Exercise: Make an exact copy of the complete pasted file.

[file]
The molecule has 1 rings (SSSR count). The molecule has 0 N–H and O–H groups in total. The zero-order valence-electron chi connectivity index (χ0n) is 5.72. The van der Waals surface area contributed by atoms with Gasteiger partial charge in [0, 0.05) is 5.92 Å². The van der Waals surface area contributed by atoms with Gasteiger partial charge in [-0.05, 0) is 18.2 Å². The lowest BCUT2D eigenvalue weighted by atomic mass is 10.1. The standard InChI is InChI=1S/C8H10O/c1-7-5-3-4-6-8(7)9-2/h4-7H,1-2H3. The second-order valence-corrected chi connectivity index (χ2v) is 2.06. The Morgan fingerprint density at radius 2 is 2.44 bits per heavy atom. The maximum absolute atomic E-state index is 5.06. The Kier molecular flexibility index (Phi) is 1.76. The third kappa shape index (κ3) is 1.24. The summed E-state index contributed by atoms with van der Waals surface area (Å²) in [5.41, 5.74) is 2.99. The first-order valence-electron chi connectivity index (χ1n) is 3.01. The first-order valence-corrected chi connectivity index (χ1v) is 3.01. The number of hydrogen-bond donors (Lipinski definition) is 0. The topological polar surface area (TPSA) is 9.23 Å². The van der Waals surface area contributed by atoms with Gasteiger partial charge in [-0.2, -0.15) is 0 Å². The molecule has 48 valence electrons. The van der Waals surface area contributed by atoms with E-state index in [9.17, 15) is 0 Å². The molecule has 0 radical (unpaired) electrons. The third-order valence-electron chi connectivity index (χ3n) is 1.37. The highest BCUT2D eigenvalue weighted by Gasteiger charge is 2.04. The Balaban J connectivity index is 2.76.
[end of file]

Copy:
The molecule has 1 rings (SSSR count). The molecule has 0 N–H and O–H groups in total. The zero-order valence-electron chi connectivity index (χ0n) is 5.72. The van der Waals surface area contributed by atoms with Gasteiger partial charge in [0, 0.05) is 5.92 Å². The van der Waals surface area contributed by atoms with Gasteiger partial charge in [-0.05, 0) is 18.2 Å². The lowest BCUT2D eigenvalue weighted by atomic mass is 10.1. The standard InChI is InChI=1S/C8H10O/c1-7-5-3-4-6-8(7)9-2/h4-7H,1-2H3. The second-order valence-corrected chi connectivity index (χ2v) is 2.06. The Morgan fingerprint density at radius 2 is 2.44 bits per heavy atom. The maximum absolute atomic E-state index is 5.06. The Kier molecular flexibility index (Phi) is 1.76. The third kappa shape index (κ3) is 1.24. The summed E-state index contributed by atoms with van der Waals surface area (Å²) in [5.41, 5.74) is 2.99. The first-order valence-electron chi connectivity index (χ1n) is 3.01. The first-order valence-corrected chi connectivity index (χ1v) is 3.01. The number of hydrogen-bond donors (Lipinski definition) is 0. The topological polar surface area (TPSA) is 9.23 Å². The van der Waals surface area contributed by atoms with Gasteiger partial charge in [-0.2, -0.15) is 0 Å². The molecule has 48 valence electrons. The van der Waals surface area contributed by atoms with E-state index in [9.17, 15) is 0 Å². The molecule has 0 radical (unpaired) electrons. The third-order valence-electron chi connectivity index (χ3n) is 1.37. The highest BCUT2D eigenvalue weighted by Gasteiger charge is 2.04. The Balaban J connectivity index is 2.76.